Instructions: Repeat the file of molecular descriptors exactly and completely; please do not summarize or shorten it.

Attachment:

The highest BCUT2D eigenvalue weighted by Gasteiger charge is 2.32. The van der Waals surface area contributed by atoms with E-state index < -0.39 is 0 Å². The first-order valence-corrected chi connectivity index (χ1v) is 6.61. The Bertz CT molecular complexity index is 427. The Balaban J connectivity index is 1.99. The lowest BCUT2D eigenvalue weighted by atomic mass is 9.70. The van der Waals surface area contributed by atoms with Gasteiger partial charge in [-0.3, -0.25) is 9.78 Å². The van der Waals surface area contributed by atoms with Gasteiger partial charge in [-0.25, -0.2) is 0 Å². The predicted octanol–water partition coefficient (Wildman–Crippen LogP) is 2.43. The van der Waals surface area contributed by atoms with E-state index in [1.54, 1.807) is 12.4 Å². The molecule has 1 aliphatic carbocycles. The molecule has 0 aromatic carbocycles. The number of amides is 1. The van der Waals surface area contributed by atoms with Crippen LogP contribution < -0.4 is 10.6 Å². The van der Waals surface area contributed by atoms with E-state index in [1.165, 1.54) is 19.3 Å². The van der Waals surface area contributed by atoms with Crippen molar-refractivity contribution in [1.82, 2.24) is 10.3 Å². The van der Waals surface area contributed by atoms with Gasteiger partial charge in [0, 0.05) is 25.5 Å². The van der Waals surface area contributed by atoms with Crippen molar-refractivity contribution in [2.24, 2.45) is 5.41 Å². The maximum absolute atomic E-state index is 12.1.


The highest BCUT2D eigenvalue weighted by Gasteiger charge is 2.32. The van der Waals surface area contributed by atoms with E-state index < -0.39 is 0 Å². The first-order valence-corrected chi connectivity index (χ1v) is 6.61. The Bertz CT molecular complexity index is 427. The Balaban J connectivity index is 1.99. The lowest BCUT2D eigenvalue weighted by atomic mass is 9.70. The van der Waals surface area contributed by atoms with Gasteiger partial charge in [-0.3, -0.25) is 9.78 Å². The van der Waals surface area contributed by atoms with Gasteiger partial charge in [-0.25, -0.2) is 0 Å². The predicted octanol–water partition coefficient (Wildman–Crippen LogP) is 2.43. The van der Waals surface area contributed by atoms with E-state index in [1.54, 1.807) is 12.4 Å². The molecule has 1 aliphatic carbocycles. The molecule has 0 aromatic carbocycles. The number of amides is 1. The van der Waals surface area contributed by atoms with Crippen LogP contribution < -0.4 is 10.6 Å². The van der Waals surface area contributed by atoms with E-state index in [1.165, 1.54) is 19.3 Å². The van der Waals surface area contributed by atoms with Crippen molar-refractivity contribution in [1.82, 2.24) is 10.3 Å². The van der Waals surface area contributed by atoms with Gasteiger partial charge in [0, 0.05) is 25.5 Å². The van der Waals surface area contributed by atoms with Crippen molar-refractivity contribution in [2.24, 2.45) is 5.41 Å². The maximum absolute atomic E-state index is 12.1.